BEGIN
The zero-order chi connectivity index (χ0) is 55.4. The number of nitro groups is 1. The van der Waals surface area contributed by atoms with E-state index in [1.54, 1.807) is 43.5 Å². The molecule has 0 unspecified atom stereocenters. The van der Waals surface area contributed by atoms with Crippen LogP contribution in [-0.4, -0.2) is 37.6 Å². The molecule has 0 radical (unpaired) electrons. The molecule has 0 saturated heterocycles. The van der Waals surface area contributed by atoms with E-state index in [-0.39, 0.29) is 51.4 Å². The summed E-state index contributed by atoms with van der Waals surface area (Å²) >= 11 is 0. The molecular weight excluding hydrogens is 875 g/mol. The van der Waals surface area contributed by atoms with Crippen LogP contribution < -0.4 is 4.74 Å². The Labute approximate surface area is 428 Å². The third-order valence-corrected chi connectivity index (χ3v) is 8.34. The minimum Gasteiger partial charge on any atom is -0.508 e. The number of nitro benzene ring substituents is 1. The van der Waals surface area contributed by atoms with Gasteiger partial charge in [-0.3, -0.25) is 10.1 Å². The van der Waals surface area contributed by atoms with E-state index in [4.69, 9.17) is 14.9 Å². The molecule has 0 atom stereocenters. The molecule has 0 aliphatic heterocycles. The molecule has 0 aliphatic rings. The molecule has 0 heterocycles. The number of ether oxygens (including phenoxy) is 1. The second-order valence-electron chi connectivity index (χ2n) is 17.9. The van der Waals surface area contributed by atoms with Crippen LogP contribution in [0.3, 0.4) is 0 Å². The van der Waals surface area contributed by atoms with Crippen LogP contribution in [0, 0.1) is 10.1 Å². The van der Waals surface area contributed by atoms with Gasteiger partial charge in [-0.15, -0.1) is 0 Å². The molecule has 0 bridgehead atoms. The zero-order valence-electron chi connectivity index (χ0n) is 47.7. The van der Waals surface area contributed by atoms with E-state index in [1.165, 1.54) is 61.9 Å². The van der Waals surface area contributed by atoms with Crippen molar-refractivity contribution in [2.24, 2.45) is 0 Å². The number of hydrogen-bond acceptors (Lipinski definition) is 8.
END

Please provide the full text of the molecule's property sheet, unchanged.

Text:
The zero-order chi connectivity index (χ0) is 55.4. The number of nitro groups is 1. The van der Waals surface area contributed by atoms with E-state index in [1.54, 1.807) is 43.5 Å². The molecule has 0 unspecified atom stereocenters. The van der Waals surface area contributed by atoms with Crippen LogP contribution in [-0.4, -0.2) is 37.6 Å². The molecule has 0 radical (unpaired) electrons. The molecule has 0 saturated heterocycles. The van der Waals surface area contributed by atoms with E-state index in [-0.39, 0.29) is 51.4 Å². The summed E-state index contributed by atoms with van der Waals surface area (Å²) >= 11 is 0. The molecular weight excluding hydrogens is 875 g/mol. The van der Waals surface area contributed by atoms with Crippen LogP contribution < -0.4 is 4.74 Å². The Labute approximate surface area is 428 Å². The third-order valence-corrected chi connectivity index (χ3v) is 8.34. The minimum Gasteiger partial charge on any atom is -0.508 e. The number of nitro benzene ring substituents is 1. The van der Waals surface area contributed by atoms with Gasteiger partial charge in [-0.3, -0.25) is 10.1 Å². The van der Waals surface area contributed by atoms with E-state index in [4.69, 9.17) is 14.9 Å². The molecule has 0 atom stereocenters. The molecule has 0 aliphatic heterocycles. The molecule has 0 aliphatic rings. The molecule has 0 heterocycles. The number of ether oxygens (including phenoxy) is 1. The second-order valence-electron chi connectivity index (χ2n) is 17.9. The van der Waals surface area contributed by atoms with Crippen LogP contribution in [0.3, 0.4) is 0 Å². The van der Waals surface area contributed by atoms with Crippen LogP contribution in [0, 0.1) is 10.1 Å². The van der Waals surface area contributed by atoms with Gasteiger partial charge in [-0.15, -0.1) is 0 Å². The molecule has 0 bridgehead atoms. The zero-order valence-electron chi connectivity index (χ0n) is 47.7. The van der Waals surface area contributed by atoms with E-state index in [1.165, 1.54) is 61.9 Å². The van der Waals surface area contributed by atoms with Crippen molar-refractivity contribution in [2.24, 2.45) is 0 Å². The number of hydrogen-bond acceptors (Lipinski definition) is 8.